Findings – Investigators looked into the safety and efficacy of low-intensity shockwave therapy (LiST) for erectile dysfunction for creating LiST usage guidelines. Subjects underwent either 6 or 12 treatment sessions. Researchers found both groups to be effective and safe without needing a break between sessions in the higher session group. Furthermore, the improvement due to the therapy persisted until the 6-months followup appointment.
In a second phrase, sessions were increased to 18 and found to be to be safe and have an even greater efficacy than therapy that occurred over fewer sessions. Researchers proposed continued research to devise guidelines for LisT, including increasing the number of sessions per week.
22. Positive Body Images Equals More Orgasms But The Opposite Isn’t True
Source – Inês M. Tavares, MSc, Ellen T. M. Laan, Ph.D., and Pedro J. Nobre, PhD
Finding – Study into factors that inhibit a woman’s orgasm. Scientists specifically wanted to detail the role of a woman’s personality but found that, aside from extraversion, personality did not play a significant role in the frequency of orgasm. Extraversion became less significant when other factors were controlled.
Researchers found that women who had concerns over performance and failure were less likely to orgasm as well as those who were concerned with being caught in the act and contracting an STI. They found no correlation between the ease of arousal and frequency of orgasm, however.
Finally, researchers investigated body image of women who experienced distress from lack of orgasm during the past six months. More than half of these women had a good or great body image, suggesting that body image correlates less with sexual satisfaction than believed, especially negative body image.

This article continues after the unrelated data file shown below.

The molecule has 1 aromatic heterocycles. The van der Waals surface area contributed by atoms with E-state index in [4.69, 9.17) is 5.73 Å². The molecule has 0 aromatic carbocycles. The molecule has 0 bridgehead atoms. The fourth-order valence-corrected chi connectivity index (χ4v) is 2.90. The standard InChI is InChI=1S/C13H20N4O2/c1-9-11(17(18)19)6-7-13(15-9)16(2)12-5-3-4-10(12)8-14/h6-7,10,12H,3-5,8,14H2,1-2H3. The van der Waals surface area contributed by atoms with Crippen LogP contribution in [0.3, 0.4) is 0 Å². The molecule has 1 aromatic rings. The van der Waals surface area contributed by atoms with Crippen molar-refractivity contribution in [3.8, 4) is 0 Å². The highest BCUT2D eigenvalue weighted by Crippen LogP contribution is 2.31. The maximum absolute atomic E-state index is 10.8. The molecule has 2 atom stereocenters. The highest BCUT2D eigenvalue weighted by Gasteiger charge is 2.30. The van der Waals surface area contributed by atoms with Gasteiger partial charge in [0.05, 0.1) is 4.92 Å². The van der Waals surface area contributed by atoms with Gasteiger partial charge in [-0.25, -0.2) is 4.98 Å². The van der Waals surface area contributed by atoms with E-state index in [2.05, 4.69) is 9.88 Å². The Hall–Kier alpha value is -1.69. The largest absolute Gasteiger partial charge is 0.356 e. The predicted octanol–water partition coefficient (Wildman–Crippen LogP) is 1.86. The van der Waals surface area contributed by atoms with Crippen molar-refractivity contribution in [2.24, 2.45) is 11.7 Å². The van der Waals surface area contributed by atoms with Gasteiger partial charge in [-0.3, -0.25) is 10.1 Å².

23. Porn Use Not Central to Hypersexuality
Source – Werner M, Štulhofer A, Waldorp L, Jurin T
Findings – Researchers applied a network analytical approach to the symptoms experienced by hypersexual men and women. There was little difference in networks between the genders. Central to the network were negative feelings and distress and an inability to control sexual feelings. Pornographic use remained on the outside of the network for men and women.
24. Flibanserin Increases Sexual Function in Women
Source – Simon JA, Derogatis L, Portman D, Brown L, Yuan, Kissling R
Findings -A study of 595 women (346 premenopausal and 249 postmenopausal) who took the medication flibanserin to treat hyposexuality. Results indicate that the medication is effective in improving sexual function and decreasing distress, making this medication an option for hyposexual women. Most women experienced only mild or moderate side effects such as insomnia, sleepiness, dizziness, and nausea.